Or being so sweet and sickly
or the skin being so tickly!
Old Pete didn’t mind a tickle,
just not in a prickly way.

Thanks to those who contributed! Can’t wait to see what is created from next week’s two-line scenario.

Week 4: 22-28 July

How’s this: you wouldn’t think when it’s so easy to ‘just google it’ that I would mistake Roald Dahl for an Australian. Clearly this is an example of that phenomenon where, if you like them enough, well, they must be Australian. Just like the Queen is.

I never said I was an expert on poetry. But I might become an expert on googling instead. This residency is bringing about learning in such unexpected places, mmm?

This week’s ill-fated poetry quiz was indeed a stanza out of Roald Dahl’s ‘The Three Little Pigs’ from the ‘Revolting Rhymes’ series. The winner of the covetted coffee is Adele, and she also goes into the Draw from the residency. Special mention goes to Alex and not just because his dad, David from Tutmut, pulled me up over Dahl’s citizenship. Maybe it was Dahl’s notorious, um…personality traits that convinced me he was Australian.

At any rate, I suspect I bamboozled the coffee fiends with that minor transgression of borders. And yes, I promise to just google it next time. If only to keep David from Tumut off my case…

 

Stranger things

Deciding to do this residency was partly inspired by a friend-in-words, Sarah, who had the smarts to ask her boss if she could take four consecutive Fridays off work so she could dedicate some time to her latest writing project. The plan resulted in Sarah finishing great slabs of her novel-in-progress, and getting a significant way down her writer’s pathway. Obviously not all workplaces are going to support such an idea. But the fact that she put it out there shows some pizzazz, yes? And I must add, Sarah’s stick-ability to the plan is impressive – I suspect I could be all too easily distracted by the antics of our chickens out in the back yard. However, I wouldn’t be the first to write chicken-inspired poetry…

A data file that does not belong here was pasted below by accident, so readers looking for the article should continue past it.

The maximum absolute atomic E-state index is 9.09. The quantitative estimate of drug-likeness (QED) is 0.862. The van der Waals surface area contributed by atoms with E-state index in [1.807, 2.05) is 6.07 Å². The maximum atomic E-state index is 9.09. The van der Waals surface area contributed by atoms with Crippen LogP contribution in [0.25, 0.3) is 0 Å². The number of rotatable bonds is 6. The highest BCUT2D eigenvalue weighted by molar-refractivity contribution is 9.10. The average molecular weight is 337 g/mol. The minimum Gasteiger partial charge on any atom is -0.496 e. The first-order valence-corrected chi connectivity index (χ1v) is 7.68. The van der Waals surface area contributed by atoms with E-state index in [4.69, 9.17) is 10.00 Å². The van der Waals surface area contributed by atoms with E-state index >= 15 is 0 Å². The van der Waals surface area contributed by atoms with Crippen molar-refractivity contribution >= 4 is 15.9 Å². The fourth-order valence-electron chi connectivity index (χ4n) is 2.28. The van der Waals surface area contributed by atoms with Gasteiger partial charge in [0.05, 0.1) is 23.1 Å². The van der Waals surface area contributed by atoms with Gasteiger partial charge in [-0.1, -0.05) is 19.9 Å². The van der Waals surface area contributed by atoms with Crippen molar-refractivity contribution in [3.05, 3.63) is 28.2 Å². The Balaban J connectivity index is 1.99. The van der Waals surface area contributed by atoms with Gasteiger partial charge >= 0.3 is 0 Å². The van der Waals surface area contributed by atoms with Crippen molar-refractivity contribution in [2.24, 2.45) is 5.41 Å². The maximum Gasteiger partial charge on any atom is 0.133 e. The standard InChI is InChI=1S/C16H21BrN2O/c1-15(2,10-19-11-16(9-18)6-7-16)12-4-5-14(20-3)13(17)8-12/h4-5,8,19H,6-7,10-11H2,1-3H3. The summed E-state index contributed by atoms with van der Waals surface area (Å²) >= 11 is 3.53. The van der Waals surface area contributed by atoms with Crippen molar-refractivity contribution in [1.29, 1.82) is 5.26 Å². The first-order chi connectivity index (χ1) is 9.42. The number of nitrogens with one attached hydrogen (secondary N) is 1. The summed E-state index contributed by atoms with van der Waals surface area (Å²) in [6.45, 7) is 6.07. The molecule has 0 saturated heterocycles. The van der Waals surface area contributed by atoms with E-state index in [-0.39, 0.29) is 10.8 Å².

At any rate, here I am in a poetry residency supported by the fine folks at Australian Poetry and The Bean Barn. From June to October I have a constant poetry seat. And yes, it is by a window (and all the coffee I can drink). So the reality may seem odd: setting aside Saturday afternoons purely to write/read/talk poetry has not yet resulted in any writing on the actual day. Talking, sure. Conveniently, several friends have discovered that they can find me here at this time, and I’m not about to send them away. So does this mean the residency is failing?

Nope. The writing has been happening BETWEEN Saturdays. It looks like the idea of having a dedicated time and space has created more time and space (something like dark matter?) Who’d have thought? It’s the experience of having a puzzle to solve and several days later the solution simply materialises, without you having consciously worked on it. Or so you thought. Plant an idea and watch it grow. Sprong.

Weekly doses of poetry

Despite the loud sniggering that poetry often elicits (is that an Australian thing, or do I just talk about it in the wrong company?), if I were the betting kind I would wager that most of us can recall some snippet of poetry. Whether that is reluctantly or willingly is irrelevant. We can. My theory is that poetry is left in many of us from childhood, wedged between memories of learning to ride a bike and exploring the neighbourhood. 

Apart from simply learning more about poetry in this residency, I want to unearth those rusted-over memories of poetry in the community; help myself and others reveal the funny, beautiful, heroic and absurd visions made real by poems long forgotten. Enter the weekly quizzes. 
Each week I am setting a challenge to the good folk who have the sense to visit the Bean Barn for their daily brew. To start with, the challenge is to piece together sections of poems that have been dismantled by scissors. To warm up, I have chosen the familiar; poems that I think lie close to the Australian psyche. A big call, you think - how can I know? It is a guess. If you think the reassembly challenge is easy, I dare you to try it. Do you really remember where all the words fall? Cheating is, of course, for the cheats.

This blog is where I will share the trials and victories; where I will name the victorious and the gallant, and where I will reveal who will go in the draw for a prize at the end of it all.